Merlin, Falco columbarius
Scientific: Falco columbarius
French: Faucon émérillon
Taxonomy and Subspecies
The Eurasian group of subspecies may be a separate species (Falco aeasalon) from those in North America. All over the world, 9 subspecies are recognized [GRIN 2009]. In Europe, two subspecies occur:
- F.c. subaesalon on Iceland
- F.c. aesalon in the rest of the European countries where the species is found.
This information is according to [GRIN 2009]. Other sources give a somewhat different distribution. According to [Mebs & Schmidt 2006], F.c. subaesalon occurs on Iceland, the Faeroes, Ireland and the UK and F.c. aesalon in Scandinavia and Russia.
Length: 28-33 cm
Wingspan: 60-67 cm
Weight: Males 155-180 g, Females 190-220g (subspecies F.c. aesalon)Smallest raptor in Europe.
Almost 13 years in the wild. [Mebs & Schmidt 2006]
The Merlin is a falcon of open habitat like taiga or upland and heather moorland. Also found in agricultural areas, especially during migration and winter.
Northern species. In Europe, Merlins breeds in Iceland, Ireland, UK, Scandinavia, the Baltic States, Belarus and Russia. During Winter, Merlins can also found further south.
Mostly migratory in Europe. Northern populations migrate south during the winter. In Ireland, the UK and on Iceland, a part of the population remains in the breeding areas [Mebs & Schmidt 2006]. Some Merlins reach southern Europe, other stay in central Europe where they often hunt small songbirds in agricultural areas.
Breeding and Reproduction
Capable of breeding when one year old, but not all birds start breeding with one year.
In the UK, in the heather moorlands, the Merlin usually nests in a scrape on the ground [Mebs & Schmidt 2006]. In other regions, Merlins often use old tree nests from other birds like crows or raptors. Merlins also nest on cliffs.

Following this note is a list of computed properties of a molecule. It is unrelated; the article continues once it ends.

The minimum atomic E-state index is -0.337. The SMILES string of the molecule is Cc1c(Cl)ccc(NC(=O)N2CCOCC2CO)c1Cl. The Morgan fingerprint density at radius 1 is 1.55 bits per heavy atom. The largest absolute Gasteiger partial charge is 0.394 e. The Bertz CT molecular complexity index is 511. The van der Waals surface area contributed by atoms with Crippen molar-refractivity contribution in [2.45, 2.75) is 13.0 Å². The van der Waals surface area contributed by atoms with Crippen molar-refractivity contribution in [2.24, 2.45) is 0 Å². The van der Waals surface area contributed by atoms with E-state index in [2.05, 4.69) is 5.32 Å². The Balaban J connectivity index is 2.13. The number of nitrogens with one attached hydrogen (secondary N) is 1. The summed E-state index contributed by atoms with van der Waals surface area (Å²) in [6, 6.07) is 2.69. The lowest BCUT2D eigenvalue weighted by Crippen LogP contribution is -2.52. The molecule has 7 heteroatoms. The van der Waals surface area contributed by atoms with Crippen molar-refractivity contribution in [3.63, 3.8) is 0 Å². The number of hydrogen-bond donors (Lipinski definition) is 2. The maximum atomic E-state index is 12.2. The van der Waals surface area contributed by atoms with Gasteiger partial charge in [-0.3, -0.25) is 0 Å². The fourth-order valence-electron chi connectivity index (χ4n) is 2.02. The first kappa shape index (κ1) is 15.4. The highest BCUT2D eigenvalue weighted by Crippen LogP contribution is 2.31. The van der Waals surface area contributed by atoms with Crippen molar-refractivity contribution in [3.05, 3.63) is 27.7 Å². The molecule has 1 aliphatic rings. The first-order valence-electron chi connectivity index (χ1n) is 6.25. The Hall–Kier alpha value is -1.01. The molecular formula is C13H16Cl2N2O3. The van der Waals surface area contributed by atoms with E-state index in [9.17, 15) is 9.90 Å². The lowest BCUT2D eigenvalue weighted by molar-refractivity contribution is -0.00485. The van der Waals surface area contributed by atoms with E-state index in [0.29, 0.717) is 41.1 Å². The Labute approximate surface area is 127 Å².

The female lays between 3-6 (normally 4-5) eggs which are incubated for 26-32 days. The young stay in the nest for 27-33 days and after fledging, the young are provided with food by their parents for another 4 weeks.
Food and hunting
The main prey are small birds like songbirds or small shorebirds. Small rodents (voles, lemmings) are less important (up to 10% of the whole diet) [Mebs & Schmidt 2006]. Sometimes also takes other prey like insects, bats or reptiles.
Juvenile birds after fledging also catch large insects like dragonflies [GRIN 2009].
The merlin is a fast and agile hunter who catches birds mostly in flight.
[Mebs & Schmidt 2006] estimate the European population at between 30,870 and 48,405 pairs. About 20,000-30,000 pairs breed in Russia. In Finland, there are between 2,000 and 3,000 pairs, in Norway between 2,500 – 6,500 and in Sweden between 4,200 and 5,700 [Mebs & Schmidt 2006].
For the UK, the RSPB gives a number of 1,330 pairs [RSBP 2009].
Habitat loss like the destruction of moorland is a serious threat to Merlin populations. In the UK, illegal killing and egg collection still occurs but is at the moment not a major threat. The same is true for contamination with pesticides, although Merlins from northern populations have heavy mercury loads [RSBP 2009].
Increases of Red Fox populations can threaten the breeding success of ground nesting Merlins [Mebs & Schmidt 2006].
Critical habitat like moorland must be protected. Destroyed habitat can be restored in many places. And even though dangerous pesticides like DDT are now illegal, constant monitoring of pesticide levels in Merlins (and other raptors) are important to notice negative effects as early as possible. The use of pesticides should be as low as possible. Organic farming should be encouraged.
The illegal killing, even if not a major threat at the moment, should be stopped completely. In the 21st century, such practices should be a thing of the past.
Least Concern (LC)
Status Global Raptor Information Network
[RSPB 2009] RSPB Merlin species account. 2009. Downloaded from http://www.rspb.org.uk/wildlife/birdguide/name/m/merlin/index.asp on 03 October. 2009.